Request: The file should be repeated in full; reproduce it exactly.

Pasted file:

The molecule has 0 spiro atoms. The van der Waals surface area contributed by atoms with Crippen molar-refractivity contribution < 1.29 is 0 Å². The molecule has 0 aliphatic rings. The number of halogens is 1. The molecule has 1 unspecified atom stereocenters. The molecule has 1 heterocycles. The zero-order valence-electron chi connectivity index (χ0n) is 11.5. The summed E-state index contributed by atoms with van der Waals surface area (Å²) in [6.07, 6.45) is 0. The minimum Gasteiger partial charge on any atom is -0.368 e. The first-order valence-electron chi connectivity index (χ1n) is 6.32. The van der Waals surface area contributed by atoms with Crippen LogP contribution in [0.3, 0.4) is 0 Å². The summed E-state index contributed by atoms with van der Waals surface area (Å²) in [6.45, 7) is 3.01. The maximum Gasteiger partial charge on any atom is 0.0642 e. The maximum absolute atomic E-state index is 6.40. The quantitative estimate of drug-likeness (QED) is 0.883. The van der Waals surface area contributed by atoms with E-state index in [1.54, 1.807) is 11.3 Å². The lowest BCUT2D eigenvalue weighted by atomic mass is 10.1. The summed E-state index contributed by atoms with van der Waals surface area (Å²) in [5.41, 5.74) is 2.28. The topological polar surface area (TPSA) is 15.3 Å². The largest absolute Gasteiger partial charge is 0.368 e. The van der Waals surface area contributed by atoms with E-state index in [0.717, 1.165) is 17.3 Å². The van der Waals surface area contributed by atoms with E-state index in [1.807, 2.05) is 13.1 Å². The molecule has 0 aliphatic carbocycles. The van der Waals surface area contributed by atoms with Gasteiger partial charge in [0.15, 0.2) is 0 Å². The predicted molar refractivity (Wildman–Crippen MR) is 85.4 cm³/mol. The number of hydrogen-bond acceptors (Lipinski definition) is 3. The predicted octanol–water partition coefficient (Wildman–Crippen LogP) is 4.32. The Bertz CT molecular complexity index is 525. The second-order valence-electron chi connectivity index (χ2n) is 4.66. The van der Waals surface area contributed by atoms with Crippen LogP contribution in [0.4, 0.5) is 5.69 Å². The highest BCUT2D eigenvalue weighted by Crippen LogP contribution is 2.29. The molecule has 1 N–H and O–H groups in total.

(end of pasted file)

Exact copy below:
The molecule has 0 spiro atoms. The van der Waals surface area contributed by atoms with Crippen molar-refractivity contribution < 1.29 is 0 Å². The molecule has 0 aliphatic rings. The number of halogens is 1. The molecule has 1 unspecified atom stereocenters. The molecule has 1 heterocycles. The zero-order valence-electron chi connectivity index (χ0n) is 11.5. The summed E-state index contributed by atoms with van der Waals surface area (Å²) in [6.07, 6.45) is 0. The minimum Gasteiger partial charge on any atom is -0.368 e. The first-order valence-electron chi connectivity index (χ1n) is 6.32. The van der Waals surface area contributed by atoms with Crippen LogP contribution in [0.3, 0.4) is 0 Å². The summed E-state index contributed by atoms with van der Waals surface area (Å²) in [6.45, 7) is 3.01. The maximum Gasteiger partial charge on any atom is 0.0642 e. The maximum absolute atomic E-state index is 6.40. The quantitative estimate of drug-likeness (QED) is 0.883. The van der Waals surface area contributed by atoms with E-state index in [1.54, 1.807) is 11.3 Å². The lowest BCUT2D eigenvalue weighted by atomic mass is 10.1. The summed E-state index contributed by atoms with van der Waals surface area (Å²) in [5.41, 5.74) is 2.28. The topological polar surface area (TPSA) is 15.3 Å². The largest absolute Gasteiger partial charge is 0.368 e. The van der Waals surface area contributed by atoms with E-state index in [0.717, 1.165) is 17.3 Å². The van der Waals surface area contributed by atoms with E-state index in [1.807, 2.05) is 13.1 Å². The molecule has 0 aliphatic carbocycles. The van der Waals surface area contributed by atoms with Gasteiger partial charge in [0.15, 0.2) is 0 Å². The predicted molar refractivity (Wildman–Crippen MR) is 85.4 cm³/mol. The number of hydrogen-bond acceptors (Lipinski definition) is 3. The predicted octanol–water partition coefficient (Wildman–Crippen LogP) is 4.32. The Bertz CT molecular complexity index is 525. The second-order valence-electron chi connectivity index (χ2n) is 4.66. The van der Waals surface area contributed by atoms with Crippen LogP contribution in [0.4, 0.5) is 5.69 Å². The highest BCUT2D eigenvalue weighted by Crippen LogP contribution is 2.29. The molecule has 1 N–H and O–H groups in total.